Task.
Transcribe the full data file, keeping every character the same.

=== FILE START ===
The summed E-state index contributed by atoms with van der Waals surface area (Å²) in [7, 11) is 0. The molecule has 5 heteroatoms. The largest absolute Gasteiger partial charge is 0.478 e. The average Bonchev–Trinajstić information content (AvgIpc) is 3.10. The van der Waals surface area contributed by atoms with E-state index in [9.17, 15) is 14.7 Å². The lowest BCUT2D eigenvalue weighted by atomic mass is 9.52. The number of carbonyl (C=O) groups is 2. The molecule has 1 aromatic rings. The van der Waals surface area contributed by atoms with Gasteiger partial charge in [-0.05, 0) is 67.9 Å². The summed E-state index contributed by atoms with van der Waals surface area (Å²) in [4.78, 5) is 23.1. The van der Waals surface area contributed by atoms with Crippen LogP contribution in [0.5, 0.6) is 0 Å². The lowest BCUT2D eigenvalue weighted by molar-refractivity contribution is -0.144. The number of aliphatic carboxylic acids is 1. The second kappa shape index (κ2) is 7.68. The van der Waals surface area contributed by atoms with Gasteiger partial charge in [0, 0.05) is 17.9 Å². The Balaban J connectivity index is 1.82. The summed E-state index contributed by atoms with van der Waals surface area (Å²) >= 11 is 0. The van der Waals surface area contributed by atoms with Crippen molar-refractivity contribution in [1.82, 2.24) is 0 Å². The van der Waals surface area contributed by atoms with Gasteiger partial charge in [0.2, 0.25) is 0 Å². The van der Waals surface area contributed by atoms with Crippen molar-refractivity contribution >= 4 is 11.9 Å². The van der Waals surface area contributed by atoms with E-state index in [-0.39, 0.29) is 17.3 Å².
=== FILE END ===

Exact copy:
The summed E-state index contributed by atoms with van der Waals surface area (Å²) in [7, 11) is 0. The molecule has 5 heteroatoms. The largest absolute Gasteiger partial charge is 0.478 e. The average Bonchev–Trinajstić information content (AvgIpc) is 3.10. The van der Waals surface area contributed by atoms with E-state index in [9.17, 15) is 14.7 Å². The lowest BCUT2D eigenvalue weighted by atomic mass is 9.52. The number of carbonyl (C=O) groups is 2. The molecule has 1 aromatic rings. The van der Waals surface area contributed by atoms with Gasteiger partial charge in [-0.05, 0) is 67.9 Å². The summed E-state index contributed by atoms with van der Waals surface area (Å²) in [4.78, 5) is 23.1. The van der Waals surface area contributed by atoms with Crippen LogP contribution in [0.5, 0.6) is 0 Å². The lowest BCUT2D eigenvalue weighted by molar-refractivity contribution is -0.144. The number of aliphatic carboxylic acids is 1. The second kappa shape index (κ2) is 7.68. The van der Waals surface area contributed by atoms with Gasteiger partial charge in [0, 0.05) is 17.9 Å². The Balaban J connectivity index is 1.82. The summed E-state index contributed by atoms with van der Waals surface area (Å²) >= 11 is 0. The van der Waals surface area contributed by atoms with Crippen molar-refractivity contribution in [1.82, 2.24) is 0 Å². The van der Waals surface area contributed by atoms with Gasteiger partial charge in [0.2, 0.25) is 0 Å². The van der Waals surface area contributed by atoms with Crippen molar-refractivity contribution >= 4 is 11.9 Å². The van der Waals surface area contributed by atoms with E-state index in [-0.39, 0.29) is 17.3 Å².